Jonah 3:1-2 Then the word of the LORD came to Jonah the second time, saying, "Arise, go to Nineveh, that great city, and proclaim to it the message that I tell you."

Last week we learned how the boy, Samuel, learned to listen to the voice of the Lord, it is a good thing to listen to God, and his word. This week we learn what happens when we donít listen to the Word of God, and we learn about forgiveness. Our story begins at the beginning of the book, the Word of God comes to Jonah, and Jonah runs away from God. The Word of God called Jonah east to Nineveh, and Jonah went the other way, west to Tarshish (Spain). Jonah went down to Joppa, down to the harbor, down to the boat, and when they got to sea, Jonah went down below deck. God sent a storm, and the captain and crew did everything they could to save the ship, finally they turned to Jonah and asked him, what he had done, that God was so angry, and he told them, and they were even more afraid. So Jonah told them to through him overboard, and after prayer to God, they did so, so Jonah went down into the depth of the ocean, it certainly looked like death, and as he was going down, God appointed a big fish to swallow Jonah, and so Jonah went down into the belly of the whale, and then Jonah prayed. Jonah had fallen about as far as one can, and yet he had not escaped from the presence of God. But even more than that, Jonah realized that there was no place to turn, except to the Lord God, for there was no other place where one could find salvation.

And the Lord God heard Jonahís prayer, and God spoke to the fish, and the fish vomited Jonah up on dry land. And then God spoke to Jonah a second time, and for the second time, sent him to Nineveh, and this time Jonah went. Nineveh was a great city, it took 3 days to walk across, and Jonah spoke Godís message "40 days, and Nineveh will be overthrown." Now this was a remarkable message, because Nineveh had been under siege many times, and had never fallen, never the less, the people of Nineveh heard the word of God, repented of their sin, and proclaimed a fast, and put on sack cloth and ashes, as a sign of their repentance. And the Lord God saw what they had done, saw how they had turned from their evil way, and God forgave the people of Nineveh, and did not let loose his wrath of destruction upon them.

Had Jonah learned about forgiveness? Not yet, for he was angry that God had forgiven Nineveh. Jonah was angry because he knew God was slow to anger and abounding in steadfast love. Jonah knew that if the people of Nineveh repented, that God would forgive them, but Jonah wasnít ready to forgive, he would rather die, than forgive, and so he sat outside the city waiting to see what would happen, or to die, which ever came first. And isnít that they way of people who hold grudges and will not forgive as they have been forgiven, the only thing they have to live for, is getting revenge. You see forgiveness does not come out of justice, but out of mercy, and if you canít show pity, how can you receive the gift of pity, which is forgiveness? What is pity? It is feeling sorry for people who donít know any better. The people of Nineveh could not tell their right had from their left, how could they know good from evil? But the people of Nineveh could hear and receive a warning, they could learn to turn from evil, and so God had pity on them and forgave them. In the end Jonah learned about pity, and came to understand the nature of forgiveness. But what of us?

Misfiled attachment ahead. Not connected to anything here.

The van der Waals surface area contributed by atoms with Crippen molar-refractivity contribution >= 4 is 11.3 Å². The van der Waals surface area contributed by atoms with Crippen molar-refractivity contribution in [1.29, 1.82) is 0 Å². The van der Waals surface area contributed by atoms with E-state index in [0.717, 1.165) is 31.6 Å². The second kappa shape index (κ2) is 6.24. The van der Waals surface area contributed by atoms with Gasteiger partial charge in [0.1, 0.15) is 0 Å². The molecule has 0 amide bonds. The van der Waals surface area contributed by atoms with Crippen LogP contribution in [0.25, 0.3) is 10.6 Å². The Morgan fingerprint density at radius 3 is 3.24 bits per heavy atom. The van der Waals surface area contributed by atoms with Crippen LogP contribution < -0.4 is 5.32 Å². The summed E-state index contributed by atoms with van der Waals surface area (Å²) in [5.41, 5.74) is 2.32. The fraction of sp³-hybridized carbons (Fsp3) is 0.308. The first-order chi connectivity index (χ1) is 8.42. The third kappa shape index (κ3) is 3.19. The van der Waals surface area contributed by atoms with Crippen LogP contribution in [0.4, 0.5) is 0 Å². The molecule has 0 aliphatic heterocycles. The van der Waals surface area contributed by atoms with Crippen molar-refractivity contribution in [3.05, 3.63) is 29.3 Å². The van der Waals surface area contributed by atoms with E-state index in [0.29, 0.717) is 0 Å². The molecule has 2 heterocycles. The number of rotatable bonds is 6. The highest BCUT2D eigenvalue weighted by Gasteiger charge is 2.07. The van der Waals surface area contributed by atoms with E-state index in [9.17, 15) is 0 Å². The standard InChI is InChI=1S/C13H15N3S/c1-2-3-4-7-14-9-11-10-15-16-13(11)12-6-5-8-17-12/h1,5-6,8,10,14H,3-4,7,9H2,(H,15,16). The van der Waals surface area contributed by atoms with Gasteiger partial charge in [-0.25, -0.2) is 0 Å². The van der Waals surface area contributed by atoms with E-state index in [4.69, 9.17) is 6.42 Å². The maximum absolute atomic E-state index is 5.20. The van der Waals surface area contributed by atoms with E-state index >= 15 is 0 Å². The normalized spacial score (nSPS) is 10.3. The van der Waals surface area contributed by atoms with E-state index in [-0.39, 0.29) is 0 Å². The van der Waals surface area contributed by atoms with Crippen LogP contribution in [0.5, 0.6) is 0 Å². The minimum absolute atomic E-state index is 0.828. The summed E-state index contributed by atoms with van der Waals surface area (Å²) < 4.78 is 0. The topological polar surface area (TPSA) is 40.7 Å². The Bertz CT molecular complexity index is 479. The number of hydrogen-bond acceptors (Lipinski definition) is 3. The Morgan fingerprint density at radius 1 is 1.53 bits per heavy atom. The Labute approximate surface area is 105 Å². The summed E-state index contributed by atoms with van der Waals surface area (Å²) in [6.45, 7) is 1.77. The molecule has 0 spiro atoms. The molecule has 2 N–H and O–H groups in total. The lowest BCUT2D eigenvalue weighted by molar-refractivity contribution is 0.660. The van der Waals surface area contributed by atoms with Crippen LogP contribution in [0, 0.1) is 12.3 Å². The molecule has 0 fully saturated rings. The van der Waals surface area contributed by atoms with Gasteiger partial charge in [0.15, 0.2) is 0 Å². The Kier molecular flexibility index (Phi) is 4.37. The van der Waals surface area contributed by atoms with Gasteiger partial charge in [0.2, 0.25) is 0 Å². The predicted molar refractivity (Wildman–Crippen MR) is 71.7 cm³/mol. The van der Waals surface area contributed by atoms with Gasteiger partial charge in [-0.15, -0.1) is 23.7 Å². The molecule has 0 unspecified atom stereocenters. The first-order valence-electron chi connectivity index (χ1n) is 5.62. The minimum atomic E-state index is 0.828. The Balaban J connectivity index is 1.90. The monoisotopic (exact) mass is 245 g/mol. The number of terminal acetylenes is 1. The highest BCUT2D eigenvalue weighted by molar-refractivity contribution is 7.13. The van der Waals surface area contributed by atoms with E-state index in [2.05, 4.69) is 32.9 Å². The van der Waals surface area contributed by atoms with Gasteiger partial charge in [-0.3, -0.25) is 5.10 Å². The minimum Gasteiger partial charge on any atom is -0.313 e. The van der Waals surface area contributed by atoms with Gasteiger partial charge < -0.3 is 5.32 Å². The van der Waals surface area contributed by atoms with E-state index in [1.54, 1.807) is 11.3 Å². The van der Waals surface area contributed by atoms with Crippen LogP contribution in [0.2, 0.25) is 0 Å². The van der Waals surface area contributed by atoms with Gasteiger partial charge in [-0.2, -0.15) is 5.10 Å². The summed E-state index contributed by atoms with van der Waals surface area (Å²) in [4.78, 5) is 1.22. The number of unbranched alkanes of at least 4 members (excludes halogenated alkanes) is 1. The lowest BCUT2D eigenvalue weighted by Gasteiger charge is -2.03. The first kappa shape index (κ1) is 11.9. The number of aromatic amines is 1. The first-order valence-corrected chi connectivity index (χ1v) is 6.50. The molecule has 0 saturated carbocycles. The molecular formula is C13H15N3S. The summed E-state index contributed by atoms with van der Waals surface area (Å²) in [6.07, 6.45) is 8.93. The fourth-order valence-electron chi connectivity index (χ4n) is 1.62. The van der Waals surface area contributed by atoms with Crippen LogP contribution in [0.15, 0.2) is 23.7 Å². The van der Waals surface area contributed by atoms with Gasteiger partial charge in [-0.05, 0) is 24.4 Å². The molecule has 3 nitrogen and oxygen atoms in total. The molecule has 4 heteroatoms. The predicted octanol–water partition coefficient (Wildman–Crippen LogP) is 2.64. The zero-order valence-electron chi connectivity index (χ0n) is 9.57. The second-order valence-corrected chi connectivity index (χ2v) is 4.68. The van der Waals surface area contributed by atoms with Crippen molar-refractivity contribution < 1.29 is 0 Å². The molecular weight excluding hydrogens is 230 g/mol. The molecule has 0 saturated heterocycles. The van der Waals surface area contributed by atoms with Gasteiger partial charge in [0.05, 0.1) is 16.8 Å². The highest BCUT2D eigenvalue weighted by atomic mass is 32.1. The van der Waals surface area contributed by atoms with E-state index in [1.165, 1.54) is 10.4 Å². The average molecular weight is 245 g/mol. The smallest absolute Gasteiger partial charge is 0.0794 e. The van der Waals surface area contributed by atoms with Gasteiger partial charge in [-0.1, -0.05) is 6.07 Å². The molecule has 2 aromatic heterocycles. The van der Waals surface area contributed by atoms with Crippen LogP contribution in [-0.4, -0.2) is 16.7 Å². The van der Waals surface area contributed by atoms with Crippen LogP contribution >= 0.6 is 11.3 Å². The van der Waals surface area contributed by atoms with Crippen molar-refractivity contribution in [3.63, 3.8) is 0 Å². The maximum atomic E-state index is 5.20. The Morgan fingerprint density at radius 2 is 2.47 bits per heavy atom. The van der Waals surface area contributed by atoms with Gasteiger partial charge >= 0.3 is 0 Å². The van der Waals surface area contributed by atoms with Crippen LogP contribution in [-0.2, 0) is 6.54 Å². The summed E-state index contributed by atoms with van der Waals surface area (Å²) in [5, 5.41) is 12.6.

Can we learn pity for those who do not know better? Can we learn to forgive, as we have been forgiven? Not by ourselves, but by the grace of God, all things are possible. And so it is that God calls us to reach out to those who do not know: with law which shows them their sins, and tells them with the need for forgiveness; and with Gospel which shows the grace of God in Jesus Christ, telling them of how God sent his only Son to suffer and die for our sins, that we might not die, but have forgiveness, and in forgiveness of Jesus blood, have everlasting life.

If believers are called to be fishers of men, is it not a call to bring those who are running from the God of wrath, back to God, in whom they will not find wrath, but rather forgiveness of sins. We may not have been sent to Nineveh, but certainly we can begin where we are, for we do not need to go far to find people who do not know God, nor do they know how to find forgiveness -- and so we can begin today to bring them the good news.